The importance of an evolutionary perspective in conservation policy planning

Authors

  • Craig C. Moritz,

    Corresponding author
    1. Division of Evolution, Ecology and Genetics, Research School of Biology, The Australian National University, Acton, ACT 0200, Australia
    2. Centre for Biodiversity Analysis, The Australian National University, Acton, ACT 0200, Australia
    Search for more papers by this author
  • Sally Potter

    1. Division of Evolution, Ecology and Genetics, Research School of Biology, The Australian National University, Acton, ACT 0200, Australia
    2. Centre for Biodiversity Analysis, The Australian National University, Acton, ACT 0200, Australia
    Search for more papers by this author

Abstract

Prioritization of taxa for conservation must rest on a foundation of correctly identified species boundaries, enhanced by an understanding of evolutionary history and phylogenetic relationships. Therefore, we can incorporate both evolutionary and ecological processes into efforts to sustain biodiversity. In this issue of Molecular Ecology, Malaney & Cook (2013) highlight the critical value of an evolutionary biogeographical approach, combining multilocus phylogeography with climatic niche modelling to infer phylogenetically weighted conservation priorities for evolutionary lineages of jumping mice across North America. Remarkably, they find that the Preble's meadow jumping mouse (Zapus hudsonius preblei), long debated as a threatened taxon, in fact represents the southern terminus of a relatively uniform lineage that expanded well into Alaska during the Holocene. By contrast, some other relictual and phylogenetically divergent taxa of jumping mice likely warrant greater conservation priority. This study highlights the value of integrative approaches that place current taxonomy in a broader evolutionary context to identify taxa for conservation assessment, but also highlights the challenges in maintaining potential for adaptive responses to environmental change.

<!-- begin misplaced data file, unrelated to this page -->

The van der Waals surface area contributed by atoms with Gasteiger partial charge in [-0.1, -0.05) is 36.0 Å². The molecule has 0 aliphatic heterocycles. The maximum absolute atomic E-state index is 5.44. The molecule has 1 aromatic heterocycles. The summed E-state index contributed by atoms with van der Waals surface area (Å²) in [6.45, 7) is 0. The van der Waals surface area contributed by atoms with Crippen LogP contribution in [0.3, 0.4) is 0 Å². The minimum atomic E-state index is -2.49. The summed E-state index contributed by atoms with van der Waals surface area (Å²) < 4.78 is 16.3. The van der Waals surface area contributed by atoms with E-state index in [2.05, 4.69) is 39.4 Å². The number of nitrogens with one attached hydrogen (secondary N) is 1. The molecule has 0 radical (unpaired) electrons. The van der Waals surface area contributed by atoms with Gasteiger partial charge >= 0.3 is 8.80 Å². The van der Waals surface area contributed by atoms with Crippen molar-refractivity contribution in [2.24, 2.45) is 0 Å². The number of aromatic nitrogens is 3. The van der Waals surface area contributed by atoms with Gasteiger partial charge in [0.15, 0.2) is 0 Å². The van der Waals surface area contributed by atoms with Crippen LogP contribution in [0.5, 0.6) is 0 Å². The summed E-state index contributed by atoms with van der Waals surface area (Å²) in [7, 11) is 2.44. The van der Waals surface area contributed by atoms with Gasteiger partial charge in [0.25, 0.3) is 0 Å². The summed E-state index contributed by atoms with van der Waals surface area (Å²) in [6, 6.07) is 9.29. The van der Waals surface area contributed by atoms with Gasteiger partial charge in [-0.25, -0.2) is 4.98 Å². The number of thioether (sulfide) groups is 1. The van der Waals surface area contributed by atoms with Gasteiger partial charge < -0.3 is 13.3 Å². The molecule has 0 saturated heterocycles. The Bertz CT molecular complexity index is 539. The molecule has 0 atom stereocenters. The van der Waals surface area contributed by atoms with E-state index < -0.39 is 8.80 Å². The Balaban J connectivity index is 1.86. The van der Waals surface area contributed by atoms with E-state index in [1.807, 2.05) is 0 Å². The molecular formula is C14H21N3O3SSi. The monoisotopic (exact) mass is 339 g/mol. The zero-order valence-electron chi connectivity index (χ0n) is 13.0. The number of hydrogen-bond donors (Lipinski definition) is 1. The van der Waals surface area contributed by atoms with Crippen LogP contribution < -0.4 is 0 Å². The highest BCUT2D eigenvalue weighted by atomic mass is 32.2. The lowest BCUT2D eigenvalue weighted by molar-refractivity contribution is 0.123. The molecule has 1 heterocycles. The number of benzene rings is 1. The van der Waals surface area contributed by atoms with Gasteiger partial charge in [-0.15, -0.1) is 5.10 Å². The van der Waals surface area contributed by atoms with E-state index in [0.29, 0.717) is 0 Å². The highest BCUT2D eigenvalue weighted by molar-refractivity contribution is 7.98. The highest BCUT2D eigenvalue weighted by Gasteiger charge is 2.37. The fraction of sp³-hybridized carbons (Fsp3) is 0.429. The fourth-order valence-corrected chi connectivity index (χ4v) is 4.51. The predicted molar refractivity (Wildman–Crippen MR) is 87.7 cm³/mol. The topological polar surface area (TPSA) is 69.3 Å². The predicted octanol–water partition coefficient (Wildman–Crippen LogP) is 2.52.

Ancillary